Appeal to Chancellor Scholz from SPD and Labor to Press for a Ceasefire
The traditional labor movement in Germany finally launched a powerful appeal to Chancellor Scholz on March 31 under the title “Make Peace! Armistice and Common Security Now!”. The call, signed by 100 leaders, was initiated by historian Peter Brandt, the son of former German Chancellor Willy Brandt, who originally launched the policy of détente with Soviet leader Brezhnev in the 1970s. Other initiators include Reiner Hoffmann, the former chairman of the DGB labor federation; and Reiner Braun, the head of the International Peace Office. Brandt and Braun were among the first signers of the Wagenknecht-Schwarzer manifest for peace (cf. SAS 9-11/23).
“The war has turned into a bloody war of positions in which there are only losers. A large part of our citizens do not want to see a spiral of violence without end. Instead of the dominance of the military, we need the language of diplomacy and peace”, their statement reads. “The policy of peace and détente to which we owe German unity and the overcoming of European division is not obsolete. We have championed their goals in the past and continue to do so today.”
It further states that “Peace can only be created on the basis of international law and only with Russia”. Therefore, the signers “encourage the Federal Chancellor, together with France, to persuade Brazil, China, India and Indonesia in particular to mediate in order to achieve a ceasefire quickly. That would be a necessary step to stop the killing and sound out opportunities for peace. Only then can the path be paved toward a common security order in Europe.” )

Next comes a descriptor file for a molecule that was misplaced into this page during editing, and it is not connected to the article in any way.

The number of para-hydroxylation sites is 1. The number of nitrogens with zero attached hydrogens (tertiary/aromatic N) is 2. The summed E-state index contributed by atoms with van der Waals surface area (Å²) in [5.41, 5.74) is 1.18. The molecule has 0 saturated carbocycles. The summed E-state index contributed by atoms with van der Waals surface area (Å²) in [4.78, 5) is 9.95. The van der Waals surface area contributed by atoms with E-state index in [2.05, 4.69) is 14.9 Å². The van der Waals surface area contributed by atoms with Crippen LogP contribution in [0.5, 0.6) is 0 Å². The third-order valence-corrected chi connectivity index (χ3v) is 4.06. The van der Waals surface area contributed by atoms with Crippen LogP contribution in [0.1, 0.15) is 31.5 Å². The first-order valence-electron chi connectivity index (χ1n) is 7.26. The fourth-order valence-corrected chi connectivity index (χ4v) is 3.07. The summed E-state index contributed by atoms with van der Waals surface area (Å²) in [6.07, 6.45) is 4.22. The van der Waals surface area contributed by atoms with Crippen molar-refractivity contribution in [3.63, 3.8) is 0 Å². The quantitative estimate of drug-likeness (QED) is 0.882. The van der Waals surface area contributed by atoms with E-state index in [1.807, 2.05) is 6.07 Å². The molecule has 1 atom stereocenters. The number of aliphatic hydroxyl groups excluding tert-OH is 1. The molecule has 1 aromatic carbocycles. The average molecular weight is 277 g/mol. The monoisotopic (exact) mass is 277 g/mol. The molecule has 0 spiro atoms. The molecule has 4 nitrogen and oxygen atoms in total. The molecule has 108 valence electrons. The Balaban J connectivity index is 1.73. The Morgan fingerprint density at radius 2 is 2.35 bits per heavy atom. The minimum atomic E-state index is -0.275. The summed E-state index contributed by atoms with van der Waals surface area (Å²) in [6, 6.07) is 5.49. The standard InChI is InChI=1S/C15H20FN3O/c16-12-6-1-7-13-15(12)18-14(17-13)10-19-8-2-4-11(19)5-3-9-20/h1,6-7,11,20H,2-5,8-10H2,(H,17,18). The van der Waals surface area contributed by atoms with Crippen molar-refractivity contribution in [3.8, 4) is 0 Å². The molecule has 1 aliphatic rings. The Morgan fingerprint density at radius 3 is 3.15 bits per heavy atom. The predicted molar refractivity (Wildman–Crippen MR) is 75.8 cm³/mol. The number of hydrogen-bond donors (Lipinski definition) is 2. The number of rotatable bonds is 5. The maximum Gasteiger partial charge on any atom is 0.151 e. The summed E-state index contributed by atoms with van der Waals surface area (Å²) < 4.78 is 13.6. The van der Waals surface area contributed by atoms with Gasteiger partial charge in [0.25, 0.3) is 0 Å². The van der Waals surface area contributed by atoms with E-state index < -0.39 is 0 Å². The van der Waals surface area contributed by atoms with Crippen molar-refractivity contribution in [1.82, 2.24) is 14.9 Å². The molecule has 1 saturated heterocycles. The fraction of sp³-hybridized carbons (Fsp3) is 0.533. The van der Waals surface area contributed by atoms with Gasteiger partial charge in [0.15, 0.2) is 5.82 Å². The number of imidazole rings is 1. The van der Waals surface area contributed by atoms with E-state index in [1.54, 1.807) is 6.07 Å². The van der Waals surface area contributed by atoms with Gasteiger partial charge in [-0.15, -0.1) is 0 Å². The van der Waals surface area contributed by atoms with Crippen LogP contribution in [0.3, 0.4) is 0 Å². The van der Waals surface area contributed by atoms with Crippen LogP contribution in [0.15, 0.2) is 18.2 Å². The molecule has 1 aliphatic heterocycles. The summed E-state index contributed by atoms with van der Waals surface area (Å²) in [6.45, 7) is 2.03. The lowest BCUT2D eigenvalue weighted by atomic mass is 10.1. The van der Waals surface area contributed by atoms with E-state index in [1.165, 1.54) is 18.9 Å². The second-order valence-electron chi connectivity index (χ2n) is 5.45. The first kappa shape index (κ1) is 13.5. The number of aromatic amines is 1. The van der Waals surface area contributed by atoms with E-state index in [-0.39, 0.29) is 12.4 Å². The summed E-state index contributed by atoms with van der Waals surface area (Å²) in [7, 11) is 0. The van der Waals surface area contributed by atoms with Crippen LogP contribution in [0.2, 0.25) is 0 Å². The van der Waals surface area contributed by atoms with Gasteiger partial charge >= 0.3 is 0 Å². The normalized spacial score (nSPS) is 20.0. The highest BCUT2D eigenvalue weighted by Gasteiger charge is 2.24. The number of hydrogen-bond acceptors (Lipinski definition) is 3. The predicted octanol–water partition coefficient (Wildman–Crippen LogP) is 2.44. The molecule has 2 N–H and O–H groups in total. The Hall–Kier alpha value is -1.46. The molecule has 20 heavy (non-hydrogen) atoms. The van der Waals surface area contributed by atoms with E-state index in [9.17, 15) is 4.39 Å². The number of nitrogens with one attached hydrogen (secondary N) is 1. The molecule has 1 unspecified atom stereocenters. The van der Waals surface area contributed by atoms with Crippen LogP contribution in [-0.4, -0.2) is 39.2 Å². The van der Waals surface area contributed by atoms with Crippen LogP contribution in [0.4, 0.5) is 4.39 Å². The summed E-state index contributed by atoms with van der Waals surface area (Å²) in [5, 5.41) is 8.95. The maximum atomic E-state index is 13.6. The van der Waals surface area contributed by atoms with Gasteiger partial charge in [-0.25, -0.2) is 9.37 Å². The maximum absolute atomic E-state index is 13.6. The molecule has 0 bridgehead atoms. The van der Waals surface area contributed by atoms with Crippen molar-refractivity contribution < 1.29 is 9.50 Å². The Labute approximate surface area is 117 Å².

Ukraine’s ambassador to Germany, Oleksii Makeiev, immediately denounced the call, saying its only purpose was to cover up Russian war crimes and Moscow’s responsibility for the war. Ukrainian Deputy Foreign Minister Andriy Melnyk was even less diplomatic, tweeting to “Peter Brandt & Co.”: “Go to hell with your senile idea of reaching a ‘quick ceasefire’ and ‘making peace only with Russia’.”
Antiwar sentiment is also growing in the wing of the Left Party representing labor interests.On March 30, Klaus Ernst, a founder and member of parliament of the Linke, lashed out against the party leadership for weakening the left with its “green agenda”. “I wonder why it doesn’t seem to bother the party leadership that we used to have 20% of workers as voters and now we have just 2%… . Instead of analyzing this, [party dissident Sahra] Wagenknecht is being asked to explain whether or not she is founding her own party. This is all absolutely incomprehensible and leads to the dwarfing of the left.”
Klaus Ernst also defended the Feb. 25 peace rally in Berlin initiated by Wagenknecht and Alice Schwarzer, and blasted his party’s leaders for not supporting it.